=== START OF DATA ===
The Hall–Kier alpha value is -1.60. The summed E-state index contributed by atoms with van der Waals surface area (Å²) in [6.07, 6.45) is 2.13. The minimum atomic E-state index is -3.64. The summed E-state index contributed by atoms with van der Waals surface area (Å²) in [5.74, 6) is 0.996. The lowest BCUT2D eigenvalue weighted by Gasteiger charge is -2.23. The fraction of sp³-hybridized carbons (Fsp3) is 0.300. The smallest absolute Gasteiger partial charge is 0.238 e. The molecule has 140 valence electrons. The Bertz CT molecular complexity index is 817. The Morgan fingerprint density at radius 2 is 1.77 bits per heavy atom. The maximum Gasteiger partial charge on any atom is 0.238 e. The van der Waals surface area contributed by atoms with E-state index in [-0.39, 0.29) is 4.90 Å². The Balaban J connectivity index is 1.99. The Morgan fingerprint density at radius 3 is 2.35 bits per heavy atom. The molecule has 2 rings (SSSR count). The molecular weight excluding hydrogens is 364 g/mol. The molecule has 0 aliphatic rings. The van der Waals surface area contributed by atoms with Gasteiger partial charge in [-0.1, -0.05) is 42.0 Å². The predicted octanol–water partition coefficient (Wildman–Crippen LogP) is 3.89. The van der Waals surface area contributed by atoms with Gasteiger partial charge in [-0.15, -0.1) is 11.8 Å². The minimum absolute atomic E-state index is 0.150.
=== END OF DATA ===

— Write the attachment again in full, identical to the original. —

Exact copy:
The Hall–Kier alpha value is -1.60. The summed E-state index contributed by atoms with van der Waals surface area (Å²) in [6.07, 6.45) is 2.13. The minimum atomic E-state index is -3.64. The summed E-state index contributed by atoms with van der Waals surface area (Å²) in [5.74, 6) is 0.996. The lowest BCUT2D eigenvalue weighted by Gasteiger charge is -2.23. The fraction of sp³-hybridized carbons (Fsp3) is 0.300. The smallest absolute Gasteiger partial charge is 0.238 e. The molecule has 140 valence electrons. The Bertz CT molecular complexity index is 817. The Morgan fingerprint density at radius 2 is 1.77 bits per heavy atom. The maximum Gasteiger partial charge on any atom is 0.238 e. The van der Waals surface area contributed by atoms with E-state index in [-0.39, 0.29) is 4.90 Å². The Balaban J connectivity index is 1.99. The Morgan fingerprint density at radius 3 is 2.35 bits per heavy atom. The molecule has 2 rings (SSSR count). The molecular weight excluding hydrogens is 364 g/mol. The molecule has 0 aliphatic rings. The van der Waals surface area contributed by atoms with Gasteiger partial charge in [-0.1, -0.05) is 42.0 Å². The predicted octanol–water partition coefficient (Wildman–Crippen LogP) is 3.89. The van der Waals surface area contributed by atoms with Gasteiger partial charge in [-0.15, -0.1) is 11.8 Å². The minimum absolute atomic E-state index is 0.150.